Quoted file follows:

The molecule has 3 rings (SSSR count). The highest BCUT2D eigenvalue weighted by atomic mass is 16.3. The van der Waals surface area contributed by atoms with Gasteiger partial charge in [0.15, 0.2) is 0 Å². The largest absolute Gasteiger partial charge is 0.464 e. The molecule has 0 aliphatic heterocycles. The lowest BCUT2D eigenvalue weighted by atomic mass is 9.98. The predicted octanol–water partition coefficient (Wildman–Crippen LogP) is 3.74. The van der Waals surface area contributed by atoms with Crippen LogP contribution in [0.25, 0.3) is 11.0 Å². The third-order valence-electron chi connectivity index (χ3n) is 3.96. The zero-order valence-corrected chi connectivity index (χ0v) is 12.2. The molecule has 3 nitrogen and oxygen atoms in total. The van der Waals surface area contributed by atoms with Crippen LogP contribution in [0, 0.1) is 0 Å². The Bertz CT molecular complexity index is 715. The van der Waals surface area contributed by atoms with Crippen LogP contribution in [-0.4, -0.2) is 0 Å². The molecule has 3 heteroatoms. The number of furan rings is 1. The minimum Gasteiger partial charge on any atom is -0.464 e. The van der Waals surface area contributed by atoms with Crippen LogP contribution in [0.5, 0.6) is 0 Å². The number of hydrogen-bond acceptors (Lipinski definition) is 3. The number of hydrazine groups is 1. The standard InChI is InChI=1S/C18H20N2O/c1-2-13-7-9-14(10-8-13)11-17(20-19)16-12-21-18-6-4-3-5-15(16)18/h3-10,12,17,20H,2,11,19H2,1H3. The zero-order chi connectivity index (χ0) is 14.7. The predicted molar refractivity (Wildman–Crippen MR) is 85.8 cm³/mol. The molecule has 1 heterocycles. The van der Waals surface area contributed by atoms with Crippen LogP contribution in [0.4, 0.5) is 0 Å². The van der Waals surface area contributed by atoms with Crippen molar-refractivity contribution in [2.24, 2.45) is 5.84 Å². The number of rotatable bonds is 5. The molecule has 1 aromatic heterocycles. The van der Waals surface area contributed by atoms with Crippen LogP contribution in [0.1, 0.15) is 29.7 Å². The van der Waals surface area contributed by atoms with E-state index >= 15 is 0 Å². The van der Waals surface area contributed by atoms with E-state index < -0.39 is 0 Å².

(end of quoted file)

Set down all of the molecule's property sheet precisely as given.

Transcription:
The molecule has 3 rings (SSSR count). The highest BCUT2D eigenvalue weighted by atomic mass is 16.3. The van der Waals surface area contributed by atoms with Gasteiger partial charge in [0.15, 0.2) is 0 Å². The largest absolute Gasteiger partial charge is 0.464 e. The molecule has 0 aliphatic heterocycles. The lowest BCUT2D eigenvalue weighted by atomic mass is 9.98. The predicted octanol–water partition coefficient (Wildman–Crippen LogP) is 3.74. The van der Waals surface area contributed by atoms with Crippen LogP contribution in [0.25, 0.3) is 11.0 Å². The third-order valence-electron chi connectivity index (χ3n) is 3.96. The zero-order valence-corrected chi connectivity index (χ0v) is 12.2. The molecule has 3 nitrogen and oxygen atoms in total. The van der Waals surface area contributed by atoms with Crippen LogP contribution in [0, 0.1) is 0 Å². The Bertz CT molecular complexity index is 715. The van der Waals surface area contributed by atoms with Crippen LogP contribution in [-0.4, -0.2) is 0 Å². The molecule has 3 heteroatoms. The number of furan rings is 1. The minimum Gasteiger partial charge on any atom is -0.464 e. The van der Waals surface area contributed by atoms with Crippen LogP contribution in [0.5, 0.6) is 0 Å². The number of hydrogen-bond acceptors (Lipinski definition) is 3. The number of hydrazine groups is 1. The standard InChI is InChI=1S/C18H20N2O/c1-2-13-7-9-14(10-8-13)11-17(20-19)16-12-21-18-6-4-3-5-15(16)18/h3-10,12,17,20H,2,11,19H2,1H3. The zero-order chi connectivity index (χ0) is 14.7. The predicted molar refractivity (Wildman–Crippen MR) is 85.8 cm³/mol. The molecule has 1 heterocycles. The van der Waals surface area contributed by atoms with Crippen LogP contribution in [0.4, 0.5) is 0 Å². The van der Waals surface area contributed by atoms with Crippen molar-refractivity contribution in [2.24, 2.45) is 5.84 Å². The number of rotatable bonds is 5. The molecule has 1 aromatic heterocycles. The van der Waals surface area contributed by atoms with Crippen LogP contribution in [0.1, 0.15) is 29.7 Å². The van der Waals surface area contributed by atoms with E-state index >= 15 is 0 Å². The van der Waals surface area contributed by atoms with E-state index < -0.39 is 0 Å².